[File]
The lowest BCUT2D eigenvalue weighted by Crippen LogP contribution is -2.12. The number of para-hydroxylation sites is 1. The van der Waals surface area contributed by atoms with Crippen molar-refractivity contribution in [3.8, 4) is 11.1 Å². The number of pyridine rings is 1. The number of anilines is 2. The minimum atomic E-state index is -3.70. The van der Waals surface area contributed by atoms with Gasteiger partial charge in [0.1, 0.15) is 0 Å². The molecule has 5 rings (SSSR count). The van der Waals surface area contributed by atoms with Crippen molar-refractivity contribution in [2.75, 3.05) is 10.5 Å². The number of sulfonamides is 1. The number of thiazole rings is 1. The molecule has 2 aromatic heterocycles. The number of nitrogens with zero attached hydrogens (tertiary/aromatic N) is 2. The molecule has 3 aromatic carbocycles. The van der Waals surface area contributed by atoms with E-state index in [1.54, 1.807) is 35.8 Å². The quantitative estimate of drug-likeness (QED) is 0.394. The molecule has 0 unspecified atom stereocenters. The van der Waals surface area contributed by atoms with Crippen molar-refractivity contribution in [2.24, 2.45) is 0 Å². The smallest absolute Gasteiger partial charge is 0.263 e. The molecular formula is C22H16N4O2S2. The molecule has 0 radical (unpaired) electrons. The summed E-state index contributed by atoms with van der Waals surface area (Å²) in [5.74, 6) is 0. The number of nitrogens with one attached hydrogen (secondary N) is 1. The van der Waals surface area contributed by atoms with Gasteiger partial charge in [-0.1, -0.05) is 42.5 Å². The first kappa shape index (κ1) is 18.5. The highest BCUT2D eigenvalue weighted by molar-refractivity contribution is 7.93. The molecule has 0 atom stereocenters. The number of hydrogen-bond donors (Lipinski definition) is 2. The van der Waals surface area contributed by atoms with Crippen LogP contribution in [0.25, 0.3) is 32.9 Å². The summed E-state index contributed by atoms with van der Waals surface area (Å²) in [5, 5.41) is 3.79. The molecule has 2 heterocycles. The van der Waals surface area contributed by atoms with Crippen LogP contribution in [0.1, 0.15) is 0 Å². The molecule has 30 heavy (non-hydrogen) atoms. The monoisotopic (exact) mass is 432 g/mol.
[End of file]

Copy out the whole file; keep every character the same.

The lowest BCUT2D eigenvalue weighted by Crippen LogP contribution is -2.12. The number of para-hydroxylation sites is 1. The van der Waals surface area contributed by atoms with Crippen molar-refractivity contribution in [3.8, 4) is 11.1 Å². The number of pyridine rings is 1. The number of anilines is 2. The minimum atomic E-state index is -3.70. The van der Waals surface area contributed by atoms with Gasteiger partial charge in [0.1, 0.15) is 0 Å². The molecule has 5 rings (SSSR count). The van der Waals surface area contributed by atoms with Crippen molar-refractivity contribution in [2.75, 3.05) is 10.5 Å². The number of sulfonamides is 1. The number of thiazole rings is 1. The molecule has 2 aromatic heterocycles. The number of nitrogens with zero attached hydrogens (tertiary/aromatic N) is 2. The molecule has 3 aromatic carbocycles. The van der Waals surface area contributed by atoms with E-state index in [1.54, 1.807) is 35.8 Å². The quantitative estimate of drug-likeness (QED) is 0.394. The molecule has 0 unspecified atom stereocenters. The van der Waals surface area contributed by atoms with Crippen molar-refractivity contribution in [2.24, 2.45) is 0 Å². The smallest absolute Gasteiger partial charge is 0.263 e. The molecular formula is C22H16N4O2S2. The molecule has 0 radical (unpaired) electrons. The summed E-state index contributed by atoms with van der Waals surface area (Å²) in [5.74, 6) is 0. The number of nitrogens with one attached hydrogen (secondary N) is 1. The van der Waals surface area contributed by atoms with Gasteiger partial charge in [-0.1, -0.05) is 42.5 Å². The first kappa shape index (κ1) is 18.5. The highest BCUT2D eigenvalue weighted by molar-refractivity contribution is 7.93. The molecule has 0 atom stereocenters. The number of hydrogen-bond donors (Lipinski definition) is 2. The van der Waals surface area contributed by atoms with Crippen LogP contribution in [0.25, 0.3) is 32.9 Å². The summed E-state index contributed by atoms with van der Waals surface area (Å²) in [5, 5.41) is 3.79. The molecule has 2 heterocycles. The van der Waals surface area contributed by atoms with Crippen LogP contribution in [0.1, 0.15) is 0 Å². The molecule has 30 heavy (non-hydrogen) atoms. The monoisotopic (exact) mass is 432 g/mol.